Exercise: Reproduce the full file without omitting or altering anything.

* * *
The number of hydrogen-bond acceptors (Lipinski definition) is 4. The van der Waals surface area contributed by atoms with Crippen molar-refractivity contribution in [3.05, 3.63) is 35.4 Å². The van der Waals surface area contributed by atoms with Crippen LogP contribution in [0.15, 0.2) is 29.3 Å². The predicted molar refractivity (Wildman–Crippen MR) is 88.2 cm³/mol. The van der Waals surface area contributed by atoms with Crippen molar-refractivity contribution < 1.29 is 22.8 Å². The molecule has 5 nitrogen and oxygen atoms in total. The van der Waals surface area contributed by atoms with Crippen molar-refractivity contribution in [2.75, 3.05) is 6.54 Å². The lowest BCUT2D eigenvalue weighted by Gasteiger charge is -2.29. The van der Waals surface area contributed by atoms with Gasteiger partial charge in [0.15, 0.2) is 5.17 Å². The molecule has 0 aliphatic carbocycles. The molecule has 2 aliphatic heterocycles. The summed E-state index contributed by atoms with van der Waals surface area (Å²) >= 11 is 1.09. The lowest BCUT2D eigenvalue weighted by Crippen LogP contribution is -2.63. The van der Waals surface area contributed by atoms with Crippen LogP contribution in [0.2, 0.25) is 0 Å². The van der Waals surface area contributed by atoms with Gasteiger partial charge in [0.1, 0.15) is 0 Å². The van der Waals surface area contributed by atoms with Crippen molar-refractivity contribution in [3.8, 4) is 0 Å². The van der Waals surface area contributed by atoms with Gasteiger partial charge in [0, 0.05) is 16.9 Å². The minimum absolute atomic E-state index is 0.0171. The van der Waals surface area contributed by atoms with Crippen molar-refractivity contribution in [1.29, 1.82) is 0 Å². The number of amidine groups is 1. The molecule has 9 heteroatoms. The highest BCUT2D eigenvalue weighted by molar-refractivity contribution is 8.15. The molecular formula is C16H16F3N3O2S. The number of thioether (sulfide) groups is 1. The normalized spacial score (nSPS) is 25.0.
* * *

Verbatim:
The number of hydrogen-bond acceptors (Lipinski definition) is 4. The van der Waals surface area contributed by atoms with Crippen molar-refractivity contribution in [3.05, 3.63) is 35.4 Å². The van der Waals surface area contributed by atoms with Crippen LogP contribution in [0.15, 0.2) is 29.3 Å². The predicted molar refractivity (Wildman–Crippen MR) is 88.2 cm³/mol. The van der Waals surface area contributed by atoms with Crippen molar-refractivity contribution < 1.29 is 22.8 Å². The molecule has 5 nitrogen and oxygen atoms in total. The van der Waals surface area contributed by atoms with Crippen molar-refractivity contribution in [2.75, 3.05) is 6.54 Å². The lowest BCUT2D eigenvalue weighted by Gasteiger charge is -2.29. The van der Waals surface area contributed by atoms with Gasteiger partial charge in [0.15, 0.2) is 5.17 Å². The molecule has 0 aliphatic carbocycles. The molecule has 2 aliphatic heterocycles. The summed E-state index contributed by atoms with van der Waals surface area (Å²) >= 11 is 1.09. The lowest BCUT2D eigenvalue weighted by Crippen LogP contribution is -2.63. The van der Waals surface area contributed by atoms with Crippen LogP contribution in [0.2, 0.25) is 0 Å². The van der Waals surface area contributed by atoms with Gasteiger partial charge in [0.1, 0.15) is 0 Å². The van der Waals surface area contributed by atoms with Crippen molar-refractivity contribution in [3.8, 4) is 0 Å². The van der Waals surface area contributed by atoms with Gasteiger partial charge in [0, 0.05) is 16.9 Å². The minimum absolute atomic E-state index is 0.0171. The van der Waals surface area contributed by atoms with Crippen molar-refractivity contribution in [1.29, 1.82) is 0 Å². The number of amidine groups is 1. The molecule has 9 heteroatoms. The highest BCUT2D eigenvalue weighted by molar-refractivity contribution is 8.15. The molecular formula is C16H16F3N3O2S. The number of thioether (sulfide) groups is 1. The normalized spacial score (nSPS) is 25.0.